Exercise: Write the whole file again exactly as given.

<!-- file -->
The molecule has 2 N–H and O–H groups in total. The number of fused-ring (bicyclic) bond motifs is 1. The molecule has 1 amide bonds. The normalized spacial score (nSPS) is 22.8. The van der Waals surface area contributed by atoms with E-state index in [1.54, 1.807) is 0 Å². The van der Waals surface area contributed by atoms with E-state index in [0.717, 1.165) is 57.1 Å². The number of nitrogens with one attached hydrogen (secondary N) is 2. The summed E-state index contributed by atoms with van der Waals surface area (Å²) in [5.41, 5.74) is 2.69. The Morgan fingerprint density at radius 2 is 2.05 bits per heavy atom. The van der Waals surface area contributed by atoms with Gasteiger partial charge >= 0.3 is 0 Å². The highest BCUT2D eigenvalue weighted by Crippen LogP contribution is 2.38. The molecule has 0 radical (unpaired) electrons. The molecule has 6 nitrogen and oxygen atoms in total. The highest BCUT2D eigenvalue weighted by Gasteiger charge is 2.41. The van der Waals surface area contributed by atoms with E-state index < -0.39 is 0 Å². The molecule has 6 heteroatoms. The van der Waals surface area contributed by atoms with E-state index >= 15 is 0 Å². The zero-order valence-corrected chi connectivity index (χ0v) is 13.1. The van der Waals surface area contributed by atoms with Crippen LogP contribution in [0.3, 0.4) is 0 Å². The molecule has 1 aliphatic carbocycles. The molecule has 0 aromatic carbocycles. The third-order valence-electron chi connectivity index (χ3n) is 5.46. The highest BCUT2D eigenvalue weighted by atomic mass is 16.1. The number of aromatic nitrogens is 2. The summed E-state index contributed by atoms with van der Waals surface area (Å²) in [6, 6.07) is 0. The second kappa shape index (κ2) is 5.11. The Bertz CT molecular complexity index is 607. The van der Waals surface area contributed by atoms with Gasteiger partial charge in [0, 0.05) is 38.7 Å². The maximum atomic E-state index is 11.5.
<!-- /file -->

The molecule has 2 N–H and O–H groups in total. The number of fused-ring (bicyclic) bond motifs is 1. The molecule has 1 amide bonds. The normalized spacial score (nSPS) is 22.8. The van der Waals surface area contributed by atoms with E-state index in [1.54, 1.807) is 0 Å². The van der Waals surface area contributed by atoms with E-state index in [0.717, 1.165) is 57.1 Å². The number of nitrogens with one attached hydrogen (secondary N) is 2. The summed E-state index contributed by atoms with van der Waals surface area (Å²) in [5.41, 5.74) is 2.69. The Morgan fingerprint density at radius 2 is 2.05 bits per heavy atom. The van der Waals surface area contributed by atoms with Gasteiger partial charge >= 0.3 is 0 Å². The highest BCUT2D eigenvalue weighted by Crippen LogP contribution is 2.38. The molecule has 0 radical (unpaired) electrons. The molecule has 6 nitrogen and oxygen atoms in total. The highest BCUT2D eigenvalue weighted by Gasteiger charge is 2.41. The van der Waals surface area contributed by atoms with E-state index < -0.39 is 0 Å². The molecule has 6 heteroatoms. The van der Waals surface area contributed by atoms with E-state index >= 15 is 0 Å². The zero-order valence-corrected chi connectivity index (χ0v) is 13.1. The van der Waals surface area contributed by atoms with Crippen LogP contribution in [0.3, 0.4) is 0 Å². The molecule has 1 aliphatic carbocycles. The molecule has 0 aromatic carbocycles. The third-order valence-electron chi connectivity index (χ3n) is 5.46. The highest BCUT2D eigenvalue weighted by atomic mass is 16.1. The number of aromatic nitrogens is 2. The summed E-state index contributed by atoms with van der Waals surface area (Å²) in [6, 6.07) is 0. The second kappa shape index (κ2) is 5.11. The Bertz CT molecular complexity index is 607. The van der Waals surface area contributed by atoms with Gasteiger partial charge in [0, 0.05) is 38.7 Å². The maximum atomic E-state index is 11.5.